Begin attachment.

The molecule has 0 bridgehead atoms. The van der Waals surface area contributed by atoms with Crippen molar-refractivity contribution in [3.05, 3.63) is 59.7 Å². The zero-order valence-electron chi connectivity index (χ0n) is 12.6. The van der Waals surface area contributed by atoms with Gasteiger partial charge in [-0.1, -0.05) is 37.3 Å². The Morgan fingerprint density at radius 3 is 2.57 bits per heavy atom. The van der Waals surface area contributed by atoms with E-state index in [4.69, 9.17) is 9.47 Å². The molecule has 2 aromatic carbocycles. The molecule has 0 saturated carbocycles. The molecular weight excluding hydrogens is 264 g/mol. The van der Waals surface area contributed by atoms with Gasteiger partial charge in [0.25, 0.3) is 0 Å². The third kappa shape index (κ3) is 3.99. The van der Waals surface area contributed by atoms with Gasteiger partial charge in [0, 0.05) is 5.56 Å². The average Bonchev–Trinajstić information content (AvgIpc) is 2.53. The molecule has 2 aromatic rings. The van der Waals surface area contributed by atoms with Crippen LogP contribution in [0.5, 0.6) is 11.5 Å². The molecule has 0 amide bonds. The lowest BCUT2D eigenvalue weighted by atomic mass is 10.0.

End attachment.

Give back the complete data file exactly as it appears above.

The molecule has 0 bridgehead atoms. The van der Waals surface area contributed by atoms with Crippen molar-refractivity contribution in [3.05, 3.63) is 59.7 Å². The zero-order valence-electron chi connectivity index (χ0n) is 12.6. The van der Waals surface area contributed by atoms with Gasteiger partial charge in [-0.1, -0.05) is 37.3 Å². The Morgan fingerprint density at radius 3 is 2.57 bits per heavy atom. The van der Waals surface area contributed by atoms with E-state index in [4.69, 9.17) is 9.47 Å². The molecule has 2 aromatic carbocycles. The molecule has 0 saturated carbocycles. The molecular weight excluding hydrogens is 264 g/mol. The van der Waals surface area contributed by atoms with Gasteiger partial charge in [0.25, 0.3) is 0 Å². The third kappa shape index (κ3) is 3.99. The van der Waals surface area contributed by atoms with Gasteiger partial charge in [0, 0.05) is 5.56 Å². The average Bonchev–Trinajstić information content (AvgIpc) is 2.53. The molecule has 2 aromatic rings. The van der Waals surface area contributed by atoms with Crippen LogP contribution in [0.5, 0.6) is 11.5 Å². The molecule has 0 amide bonds. The lowest BCUT2D eigenvalue weighted by atomic mass is 10.0.